Sunday, April 24, 2016

Sand Hill Cranes

One of the most impressive birds found on the Kenai River are the sand hill cranes.  I'm impatiently waiting for these majestic, migratory birds to show up on the peninsula.  It should be just a matter of days before the first ones are spotted.   
Sand hill cranes are a big bird and can have a wingspan over six feet. They are the largest game bird in Alaska. 

There are two populations of sand hill cranes in Alaska.  The Mid-Continent population is found in the interior of Alaska.  By far the most popular viewing area is Craemer's field in Fairbanks.  The Pacific Flyway population is found in the coastal regions of Alaska (mainly Upper Cook Inlet and Bristol Bay).The majority of the Pacific Flyway cranes winter in California while the Mid Continent cranes migrate to southwest United States and Mexico.  
Cranes mate for life and can live to be 20 years old.  They are omnivores, and are constantly on the hunt for food.
Where hunting is allowed, I've been told that they are delicious bird to eat. "Flying filet mignon" or "roast beef on a stick." are just a couple of phrases I've heard to describe their taste.

I can't wait to hear their unique, if not haunting, cackle and to see their distinctive profile as they fly low over the river flats.  It gets me excited because it not only signals that it's spring, but it also signals the start of the salmon run....

Beaver Creek Cabins & Guide Service

Sunday, April 17, 2016

Left Handed Halibut

Since my last post was about halibut I figure I should stay on topic. Back in October, I mentioned in a post about white king salmon that I would write about "left handed" halibut.  Well, here ya go.

It's true.  There are right handed and left handed halibut.  By far the majority of all halibut are right handed while the lefty's are more rare.  Not exactly one in a million, but biologist claim that 1 in 20,000 are left handed.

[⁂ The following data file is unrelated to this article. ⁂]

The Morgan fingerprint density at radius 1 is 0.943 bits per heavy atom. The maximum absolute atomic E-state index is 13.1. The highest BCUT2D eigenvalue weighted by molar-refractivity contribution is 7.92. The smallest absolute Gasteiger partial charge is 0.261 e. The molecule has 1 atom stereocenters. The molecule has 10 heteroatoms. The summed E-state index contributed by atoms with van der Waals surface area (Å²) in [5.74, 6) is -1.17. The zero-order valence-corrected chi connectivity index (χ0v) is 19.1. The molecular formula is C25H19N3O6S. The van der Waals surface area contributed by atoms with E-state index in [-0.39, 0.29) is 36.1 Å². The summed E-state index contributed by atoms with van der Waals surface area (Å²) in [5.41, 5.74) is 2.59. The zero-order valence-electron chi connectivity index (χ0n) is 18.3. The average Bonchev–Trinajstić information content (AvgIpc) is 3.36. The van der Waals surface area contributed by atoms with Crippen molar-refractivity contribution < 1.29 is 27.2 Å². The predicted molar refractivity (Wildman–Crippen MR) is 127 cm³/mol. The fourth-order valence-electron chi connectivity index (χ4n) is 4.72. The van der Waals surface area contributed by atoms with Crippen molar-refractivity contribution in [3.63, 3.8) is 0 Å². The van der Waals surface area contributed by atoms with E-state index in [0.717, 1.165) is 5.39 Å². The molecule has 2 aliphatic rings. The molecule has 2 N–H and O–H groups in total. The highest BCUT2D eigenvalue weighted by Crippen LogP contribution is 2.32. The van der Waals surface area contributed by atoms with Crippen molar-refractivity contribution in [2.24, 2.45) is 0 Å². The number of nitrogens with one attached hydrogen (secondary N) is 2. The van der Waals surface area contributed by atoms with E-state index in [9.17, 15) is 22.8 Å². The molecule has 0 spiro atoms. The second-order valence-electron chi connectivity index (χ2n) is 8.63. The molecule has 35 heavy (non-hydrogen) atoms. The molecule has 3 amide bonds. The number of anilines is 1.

How do you tell the difference?  The eyes and dark skin are on the left side of the fish.  In the photo above the left handed halibut is on the right and the "normal" halibut is on the left.  For me, the best way to tell them apart is when halibut are hung on a fish rack.  All good charters will hang halibut with the white side facing out and the head up.  The stomach on a "normal" halibut will be on the left side (it will look like the fish swallowed a baseball or softball).   The stomach on a left handed halibut will be on the right side.  

One last tidbit about halibut that might win you a bar bet.  Did you know that they are born with their eyes on opposite sides of their head and as they grow one eye migrates over to the other side? You're welcome in advance.....

Sunday, April 10, 2016

Charter Halibut Regulation Changes 2016

I've been getting quite a few calls asking about the halibut regulations in Seward, Anchor Point/Ninilchik, and Homer.  I figure it was time I posted the changes.  The aforementioned halibut ports are on the right side of the table above, Area 3A, SouthCentral, AK. 

Keep in mind, these regulatory changes are for charter boats only. There are no changes for private boats. What's different from 2015 is this: yearly halibut limit decreases from 5 fish to 4 fish,  and the day that you are not allowed to halibut fish from a charter boat switched from Thursday to Wednesday. 

Hope this information helps when planning your trip to Alaska.

Beaver Creek Cabins & Guide Service

Friday, April 1, 2016


The 1st Annual Skumpy Tournament will be held on the Kenai River from August 13th through September 3rd. The event is part water skiing, and part humpy fishing, hence the name.  The event is based on the Peoria Carp Hunters as seen in the video above.

Director of the tournament, Lirpa Sloof, said "this tournament will add some excitement to the days on the river when the silvers just don't want to bite.  We won't be using tiny nets like they do down south.  We're using big old fashioned Alaska dip nets just like we do in July."

Categories for the tournament include:

  • biggest Wilbur (humpy)
  • most Wilburs (humpy)
  • most pounds of Wilburs (humpy) TEAM EVENT
  • Humpysaurus Rex (biggest male humpy)
  • least coordinated skier
  • skinniest legs
Registration is $25 per individual or $75 for a team of 4.  If you can spell Tennessee correctly there will be an additional 5% discount.

Hope to see y'all there!